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SARS-CoV-2, the virus that causes Covid-19, is so infectious that protecting health care workers from it as they treat patients is an important issue in the fight against this pandemic. Reliable personal protective equipment is central to that cause. But recent innovations, like so-called intubation boxes, could do more harm than good.

A key way the virus is spread is through tiny airborne particles. That’s why health care workers need to use protective equipment such as N95 masks or powered air-purified respirators. The right protective equipment is especially important during intubation — placing a breathing tube into a patient’s airway and then connecting it to a ventilator that essentially breathes for the patient.

Intubation generates airborne virus particles that can spread Covid-19 to nearby health care workers. As the demand for N95 masks and other personal protective equipment outstrips the supply in some hospitals, researchers have risen to the challenge by developing new ways to contain the spread of the virus during intubation. We applaud these efforts, but caution that they should first be proven to do what they claim to do before they are used in hospitals.


In late March, anesthesiologist Hsien Yung Lai released plans for what he called an Aerosol Box to protect health care workers during intubation procedures. It’s a clear plastic box about the size of a file crate that is placed over a patient’s head and shoulders before intubation. Holes in the box for a clinician’s hands allow him or her to perform the procedure while theoretically being shielded from viral droplets generated during intubation.

Since then, other companies and organizations have followed suit with their own versions, generally known as intubation boxes. News reports show them being made and being used in the U.S. and around the world. Numerous campaigns on have collectively raised over one-quarter of a million dollars to manufacture and distribute these boxes.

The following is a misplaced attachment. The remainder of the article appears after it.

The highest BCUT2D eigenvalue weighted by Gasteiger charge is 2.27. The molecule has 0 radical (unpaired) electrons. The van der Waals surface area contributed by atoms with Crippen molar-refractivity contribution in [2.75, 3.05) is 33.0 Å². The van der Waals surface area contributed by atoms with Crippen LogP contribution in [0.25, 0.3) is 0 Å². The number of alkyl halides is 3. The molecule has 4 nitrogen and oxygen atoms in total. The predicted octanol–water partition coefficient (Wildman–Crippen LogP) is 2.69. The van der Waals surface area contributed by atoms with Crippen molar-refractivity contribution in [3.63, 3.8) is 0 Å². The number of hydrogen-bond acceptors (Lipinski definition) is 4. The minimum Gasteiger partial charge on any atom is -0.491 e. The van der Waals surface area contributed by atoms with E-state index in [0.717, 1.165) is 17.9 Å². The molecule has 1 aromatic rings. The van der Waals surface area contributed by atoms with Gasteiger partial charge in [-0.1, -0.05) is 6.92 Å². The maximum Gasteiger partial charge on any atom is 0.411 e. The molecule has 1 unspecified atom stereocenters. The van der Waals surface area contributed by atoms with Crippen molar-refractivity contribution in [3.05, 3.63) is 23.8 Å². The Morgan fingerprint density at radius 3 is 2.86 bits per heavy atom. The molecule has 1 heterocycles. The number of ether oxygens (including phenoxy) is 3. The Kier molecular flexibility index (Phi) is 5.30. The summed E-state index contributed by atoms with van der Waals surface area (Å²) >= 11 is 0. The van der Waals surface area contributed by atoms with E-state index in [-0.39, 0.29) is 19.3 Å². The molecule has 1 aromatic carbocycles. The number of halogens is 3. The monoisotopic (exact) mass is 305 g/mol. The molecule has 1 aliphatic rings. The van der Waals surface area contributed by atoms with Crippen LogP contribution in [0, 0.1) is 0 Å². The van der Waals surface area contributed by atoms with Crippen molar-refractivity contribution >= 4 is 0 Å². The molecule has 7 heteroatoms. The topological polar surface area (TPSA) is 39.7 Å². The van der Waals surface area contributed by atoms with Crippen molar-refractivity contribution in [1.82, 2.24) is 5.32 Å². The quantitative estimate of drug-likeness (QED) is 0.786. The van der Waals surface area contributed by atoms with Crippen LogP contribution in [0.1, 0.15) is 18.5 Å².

Manufacturers of the boxes claim they protect health care workers from being exposed to aerosolized virus particles during intubation. The concept is simple, and the extra barrier seems to ease fear and anxiety among health care workers.

Even a recent letter to the editor in the New England Journal of Medicine said that intubation boxes provide protection from heavier particles called droplets, which typically fall to the ground within seconds, though the authors provided no data about whether the boxes protect health care workers from invisible aerosolized virus particles, which have the potential to stay in the air for hours and can be scattered by even slight air currents.

To the best of our knowledge, there has been no safety testing done to ensure that the boxes do indeed prevent the spread of aerosolized virus particles during intubation, a glaring omission if health care workers are counting on them for protection.

We enlisted the help of industrial air filtration experts to test the safety of commercially available intubation boxes and determine if they protected health care workers from aerosolized SARS-CoV-2 during intubation. They employed the same series of safety tests used to certify laboratory hoods which researchers use when handling dangerous aerosols.

To assess if the physical barrier provided by intubation boxes is enough to contain airborne virus particles, white vapor is generated inside the box to simulate a patient’s exhaled breaths. During simulated intubations, this vapor billowed out of the box into the surrounding environment and onto the nearby health care workers.

Intubation boxes seem like a simple solution to a difficult problem. It’s unfortunate that they do not seem to provide as much protection as many would have hoped.

Measurable standards have been set for all types of personal protective equipment, from N95 masks to face shields. Health care workers should be confident that any equipment they use will protect them from Covid-19 infection as they treat patients.

Creative and well-intentioned people are undertaking the laudable work of developing new ways to protect health care workers from infection during the Covid-19 pandemic. But it is absolutely essential that their efforts be rigorously tested before they are put into use. Otherwise they can create a false sense of security.

Relying on protection that doesn’t work is more dangerous than not having any protection at all.

David Turer is the chief resident in plastic surgery at the University of Pittsburgh Medical Center as well as an electrical and biomedical engineer. Jason Chang is an emergency medicine physician and associate chief of emergency services for the UPMC Magee-Women’s Hospital. Heng Ban is a professor of mechanical engineering and director of the nuclear engineering program at the University of Pittsburgh Swanson School of Engineering.

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